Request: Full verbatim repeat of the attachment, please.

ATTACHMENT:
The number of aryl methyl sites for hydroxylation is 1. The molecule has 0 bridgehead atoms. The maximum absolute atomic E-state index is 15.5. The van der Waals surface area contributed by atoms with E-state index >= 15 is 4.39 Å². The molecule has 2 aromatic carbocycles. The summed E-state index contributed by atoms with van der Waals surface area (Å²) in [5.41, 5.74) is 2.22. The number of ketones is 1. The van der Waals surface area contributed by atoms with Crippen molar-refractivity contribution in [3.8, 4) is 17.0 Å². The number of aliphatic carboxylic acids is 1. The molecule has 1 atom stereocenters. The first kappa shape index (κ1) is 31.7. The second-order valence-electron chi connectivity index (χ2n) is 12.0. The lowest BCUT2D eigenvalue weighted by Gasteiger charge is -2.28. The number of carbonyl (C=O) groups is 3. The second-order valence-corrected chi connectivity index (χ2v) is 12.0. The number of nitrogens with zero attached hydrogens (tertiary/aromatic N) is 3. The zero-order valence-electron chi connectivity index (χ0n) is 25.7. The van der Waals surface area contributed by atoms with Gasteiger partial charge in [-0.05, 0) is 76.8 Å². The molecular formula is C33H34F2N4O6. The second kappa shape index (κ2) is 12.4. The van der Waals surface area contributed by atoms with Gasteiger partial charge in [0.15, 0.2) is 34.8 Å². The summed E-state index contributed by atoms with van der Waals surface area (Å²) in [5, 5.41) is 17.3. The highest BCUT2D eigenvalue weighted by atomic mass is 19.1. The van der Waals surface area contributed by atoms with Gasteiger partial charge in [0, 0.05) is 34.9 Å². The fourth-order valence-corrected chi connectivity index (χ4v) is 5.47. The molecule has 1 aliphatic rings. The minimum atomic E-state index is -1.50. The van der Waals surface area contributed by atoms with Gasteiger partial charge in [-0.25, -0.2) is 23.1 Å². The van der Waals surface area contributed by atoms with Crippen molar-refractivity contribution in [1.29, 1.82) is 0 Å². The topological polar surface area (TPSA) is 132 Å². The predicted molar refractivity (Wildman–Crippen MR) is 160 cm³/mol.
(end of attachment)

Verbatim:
The number of aryl methyl sites for hydroxylation is 1. The molecule has 0 bridgehead atoms. The maximum absolute atomic E-state index is 15.5. The van der Waals surface area contributed by atoms with E-state index >= 15 is 4.39 Å². The molecule has 2 aromatic carbocycles. The summed E-state index contributed by atoms with van der Waals surface area (Å²) in [5.41, 5.74) is 2.22. The number of ketones is 1. The van der Waals surface area contributed by atoms with Crippen molar-refractivity contribution in [3.8, 4) is 17.0 Å². The number of aliphatic carboxylic acids is 1. The molecule has 1 atom stereocenters. The first kappa shape index (κ1) is 31.7. The second-order valence-electron chi connectivity index (χ2n) is 12.0. The lowest BCUT2D eigenvalue weighted by Gasteiger charge is -2.28. The number of carbonyl (C=O) groups is 3. The second-order valence-corrected chi connectivity index (χ2v) is 12.0. The number of nitrogens with zero attached hydrogens (tertiary/aromatic N) is 3. The zero-order valence-electron chi connectivity index (χ0n) is 25.7. The van der Waals surface area contributed by atoms with Gasteiger partial charge in [-0.05, 0) is 76.8 Å². The molecular formula is C33H34F2N4O6. The second kappa shape index (κ2) is 12.4. The van der Waals surface area contributed by atoms with Gasteiger partial charge in [0.15, 0.2) is 34.8 Å². The summed E-state index contributed by atoms with van der Waals surface area (Å²) in [5, 5.41) is 17.3. The highest BCUT2D eigenvalue weighted by atomic mass is 19.1. The van der Waals surface area contributed by atoms with Gasteiger partial charge in [0, 0.05) is 34.9 Å². The fourth-order valence-corrected chi connectivity index (χ4v) is 5.47. The molecule has 1 aliphatic rings. The minimum atomic E-state index is -1.50. The van der Waals surface area contributed by atoms with Gasteiger partial charge in [-0.25, -0.2) is 23.1 Å². The van der Waals surface area contributed by atoms with Crippen molar-refractivity contribution in [1.29, 1.82) is 0 Å². The topological polar surface area (TPSA) is 132 Å². The predicted molar refractivity (Wildman–Crippen MR) is 160 cm³/mol.